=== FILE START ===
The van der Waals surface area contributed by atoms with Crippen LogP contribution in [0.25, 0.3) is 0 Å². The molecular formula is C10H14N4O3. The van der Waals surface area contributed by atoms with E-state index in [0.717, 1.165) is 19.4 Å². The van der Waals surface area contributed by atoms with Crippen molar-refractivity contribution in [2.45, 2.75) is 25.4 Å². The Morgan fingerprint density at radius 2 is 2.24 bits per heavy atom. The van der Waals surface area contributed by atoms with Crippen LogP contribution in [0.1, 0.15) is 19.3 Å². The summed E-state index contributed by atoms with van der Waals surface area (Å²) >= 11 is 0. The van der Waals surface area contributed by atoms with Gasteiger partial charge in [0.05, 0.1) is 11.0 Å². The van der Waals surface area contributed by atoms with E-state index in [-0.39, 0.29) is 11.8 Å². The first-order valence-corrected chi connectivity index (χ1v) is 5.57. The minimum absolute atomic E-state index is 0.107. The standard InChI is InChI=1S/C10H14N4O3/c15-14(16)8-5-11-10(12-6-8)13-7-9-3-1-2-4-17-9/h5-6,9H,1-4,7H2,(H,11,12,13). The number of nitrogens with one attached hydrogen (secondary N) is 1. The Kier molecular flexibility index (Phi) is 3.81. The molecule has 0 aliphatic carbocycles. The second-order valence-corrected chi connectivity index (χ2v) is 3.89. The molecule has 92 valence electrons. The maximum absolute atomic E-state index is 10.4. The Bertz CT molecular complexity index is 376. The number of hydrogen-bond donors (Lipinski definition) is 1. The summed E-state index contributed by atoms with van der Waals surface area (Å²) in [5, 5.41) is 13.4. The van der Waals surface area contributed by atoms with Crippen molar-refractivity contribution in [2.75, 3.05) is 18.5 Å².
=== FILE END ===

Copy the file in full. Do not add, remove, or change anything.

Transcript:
The van der Waals surface area contributed by atoms with Crippen LogP contribution in [0.25, 0.3) is 0 Å². The molecular formula is C10H14N4O3. The van der Waals surface area contributed by atoms with E-state index in [0.717, 1.165) is 19.4 Å². The van der Waals surface area contributed by atoms with Crippen molar-refractivity contribution in [2.45, 2.75) is 25.4 Å². The Morgan fingerprint density at radius 2 is 2.24 bits per heavy atom. The van der Waals surface area contributed by atoms with Crippen LogP contribution in [0.1, 0.15) is 19.3 Å². The summed E-state index contributed by atoms with van der Waals surface area (Å²) >= 11 is 0. The van der Waals surface area contributed by atoms with Gasteiger partial charge in [0.05, 0.1) is 11.0 Å². The van der Waals surface area contributed by atoms with E-state index in [-0.39, 0.29) is 11.8 Å². The first-order valence-corrected chi connectivity index (χ1v) is 5.57. The minimum absolute atomic E-state index is 0.107. The standard InChI is InChI=1S/C10H14N4O3/c15-14(16)8-5-11-10(12-6-8)13-7-9-3-1-2-4-17-9/h5-6,9H,1-4,7H2,(H,11,12,13). The number of nitrogens with one attached hydrogen (secondary N) is 1. The Kier molecular flexibility index (Phi) is 3.81. The molecule has 0 aliphatic carbocycles. The second-order valence-corrected chi connectivity index (χ2v) is 3.89. The molecule has 92 valence electrons. The maximum absolute atomic E-state index is 10.4. The Bertz CT molecular complexity index is 376. The number of hydrogen-bond donors (Lipinski definition) is 1. The summed E-state index contributed by atoms with van der Waals surface area (Å²) in [5, 5.41) is 13.4. The van der Waals surface area contributed by atoms with Crippen molar-refractivity contribution in [2.75, 3.05) is 18.5 Å².